Repatriation of self-initiated expatriates: expectations vs. experiences
2020-06-23T22:30:11Z (GMT) by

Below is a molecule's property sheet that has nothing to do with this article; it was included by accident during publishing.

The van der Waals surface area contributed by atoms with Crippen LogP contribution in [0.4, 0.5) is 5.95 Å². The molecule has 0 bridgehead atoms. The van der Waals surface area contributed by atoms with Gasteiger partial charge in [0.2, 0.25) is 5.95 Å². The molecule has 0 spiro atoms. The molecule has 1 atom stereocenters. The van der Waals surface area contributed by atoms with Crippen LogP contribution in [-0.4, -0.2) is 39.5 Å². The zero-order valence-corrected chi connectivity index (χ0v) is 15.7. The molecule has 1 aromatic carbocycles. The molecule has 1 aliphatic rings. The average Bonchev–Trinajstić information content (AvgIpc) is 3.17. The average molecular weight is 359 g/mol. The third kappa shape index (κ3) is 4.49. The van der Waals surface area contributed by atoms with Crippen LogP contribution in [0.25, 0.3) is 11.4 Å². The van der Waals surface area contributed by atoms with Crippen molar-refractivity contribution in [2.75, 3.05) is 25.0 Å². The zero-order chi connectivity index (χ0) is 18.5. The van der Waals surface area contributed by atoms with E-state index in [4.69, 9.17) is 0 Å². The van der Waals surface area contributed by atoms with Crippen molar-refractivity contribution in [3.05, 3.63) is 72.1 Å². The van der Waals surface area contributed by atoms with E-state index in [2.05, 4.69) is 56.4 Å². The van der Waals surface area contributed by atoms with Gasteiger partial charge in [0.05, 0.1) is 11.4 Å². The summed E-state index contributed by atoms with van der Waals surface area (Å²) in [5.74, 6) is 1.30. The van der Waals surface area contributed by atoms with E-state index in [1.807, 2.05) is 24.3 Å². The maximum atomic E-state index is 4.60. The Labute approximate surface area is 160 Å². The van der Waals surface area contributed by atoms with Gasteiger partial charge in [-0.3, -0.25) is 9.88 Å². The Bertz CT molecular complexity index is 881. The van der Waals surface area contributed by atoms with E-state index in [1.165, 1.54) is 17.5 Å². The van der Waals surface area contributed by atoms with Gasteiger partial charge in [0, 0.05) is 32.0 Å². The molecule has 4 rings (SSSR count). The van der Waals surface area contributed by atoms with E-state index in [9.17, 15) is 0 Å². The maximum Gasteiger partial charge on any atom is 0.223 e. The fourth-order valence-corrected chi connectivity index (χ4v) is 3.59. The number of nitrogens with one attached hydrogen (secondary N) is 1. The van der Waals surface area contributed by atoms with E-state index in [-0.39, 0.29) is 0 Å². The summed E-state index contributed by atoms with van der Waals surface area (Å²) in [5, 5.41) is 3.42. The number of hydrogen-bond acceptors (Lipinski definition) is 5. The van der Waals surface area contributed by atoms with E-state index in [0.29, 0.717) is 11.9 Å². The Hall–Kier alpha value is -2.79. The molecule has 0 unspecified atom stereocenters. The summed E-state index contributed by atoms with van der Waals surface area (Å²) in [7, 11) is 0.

PurposeWhile there is a burgeoning literature on self-initiated expatriates (SIEs), the emphasis has been on expatriation not repatriation. The purpose of this paper therefore is to explore how repatriating SIEs perceive the experience of repatriation compared with their pre-repatriation expectations. Further, we examine the seminal work of Black et al. (1992) in the light of current day realities.Design/methodology/approachThis qualitative research draws on interviews with SIE New Zealanders returning home. It is an exploratory longitudinal study, based on interview data collected prior to (n = 32), and after (n = 27) repatriation, comparing expectations and experiences of repatriation.FindingsFindings show that there is a strong level of congruence between the expectations of the return and their experience of repatriation. This congruence eases the transition and mitigates the impact of reverse culture shock. We revise Black et al.'s framework of repatriation adjustment to more accurately reflect the expectations and experiences of repatriating SIEs, recognising the importance of individual agency and the impact of today's technological advances on repatriation.Research limitations/implicationsThe contributions of this paper include clarification of repatriating SIEs. Further, through the revision of the framework, we identify new areas of research that would aid our understanding of repatriating SIEs and lead to the development of a more detailed model. We highlight the interplay between variables showing how these might mitigate the shock of repatriation.Originality/valueRepatriation is an under-researched phase of the SIE, and this study provides empirical data that contributes to our understanding of the construct. Black et al.'s framework of repatriation adjustment is revised in the context of contemporary SIE, highlighting the holistic nature of self-initiated expatriation and repatriation, viewing the events not as discrete, but as a continuum of time.